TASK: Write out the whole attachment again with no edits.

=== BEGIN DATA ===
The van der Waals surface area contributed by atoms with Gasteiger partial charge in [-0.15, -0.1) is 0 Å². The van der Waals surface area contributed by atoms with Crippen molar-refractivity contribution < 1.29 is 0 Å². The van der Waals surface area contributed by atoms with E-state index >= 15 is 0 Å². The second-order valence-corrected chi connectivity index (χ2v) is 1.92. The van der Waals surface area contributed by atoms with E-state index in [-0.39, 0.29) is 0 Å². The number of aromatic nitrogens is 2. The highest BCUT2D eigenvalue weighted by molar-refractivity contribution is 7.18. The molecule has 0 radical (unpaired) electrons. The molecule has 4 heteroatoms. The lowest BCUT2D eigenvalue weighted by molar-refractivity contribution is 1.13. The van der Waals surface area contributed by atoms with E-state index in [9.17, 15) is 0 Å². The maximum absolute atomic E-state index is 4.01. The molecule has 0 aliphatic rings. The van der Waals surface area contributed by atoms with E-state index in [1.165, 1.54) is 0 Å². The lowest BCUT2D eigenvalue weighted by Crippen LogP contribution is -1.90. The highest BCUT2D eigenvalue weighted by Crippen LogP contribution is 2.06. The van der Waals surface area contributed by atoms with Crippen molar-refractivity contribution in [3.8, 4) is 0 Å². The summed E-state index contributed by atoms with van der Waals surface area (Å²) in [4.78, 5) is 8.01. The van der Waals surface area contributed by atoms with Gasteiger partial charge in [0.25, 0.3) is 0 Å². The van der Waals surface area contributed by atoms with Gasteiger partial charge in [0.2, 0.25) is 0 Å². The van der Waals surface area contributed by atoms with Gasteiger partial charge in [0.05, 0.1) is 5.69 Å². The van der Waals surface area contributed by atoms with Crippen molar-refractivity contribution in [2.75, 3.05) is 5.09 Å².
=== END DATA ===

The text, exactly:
The van der Waals surface area contributed by atoms with Gasteiger partial charge in [-0.15, -0.1) is 0 Å². The van der Waals surface area contributed by atoms with Crippen molar-refractivity contribution < 1.29 is 0 Å². The van der Waals surface area contributed by atoms with E-state index >= 15 is 0 Å². The second-order valence-corrected chi connectivity index (χ2v) is 1.92. The van der Waals surface area contributed by atoms with E-state index in [-0.39, 0.29) is 0 Å². The number of aromatic nitrogens is 2. The highest BCUT2D eigenvalue weighted by molar-refractivity contribution is 7.18. The molecule has 0 radical (unpaired) electrons. The molecule has 4 heteroatoms. The lowest BCUT2D eigenvalue weighted by molar-refractivity contribution is 1.13. The van der Waals surface area contributed by atoms with E-state index in [9.17, 15) is 0 Å². The maximum absolute atomic E-state index is 4.01. The molecule has 0 aliphatic rings. The van der Waals surface area contributed by atoms with E-state index in [1.165, 1.54) is 0 Å². The lowest BCUT2D eigenvalue weighted by Crippen LogP contribution is -1.90. The highest BCUT2D eigenvalue weighted by Crippen LogP contribution is 2.06. The van der Waals surface area contributed by atoms with Crippen molar-refractivity contribution in [3.8, 4) is 0 Å². The summed E-state index contributed by atoms with van der Waals surface area (Å²) in [4.78, 5) is 8.01. The van der Waals surface area contributed by atoms with Gasteiger partial charge in [0.25, 0.3) is 0 Å². The van der Waals surface area contributed by atoms with Gasteiger partial charge in [0.2, 0.25) is 0 Å². The van der Waals surface area contributed by atoms with Gasteiger partial charge in [0.05, 0.1) is 5.69 Å². The van der Waals surface area contributed by atoms with Crippen molar-refractivity contribution in [2.75, 3.05) is 5.09 Å².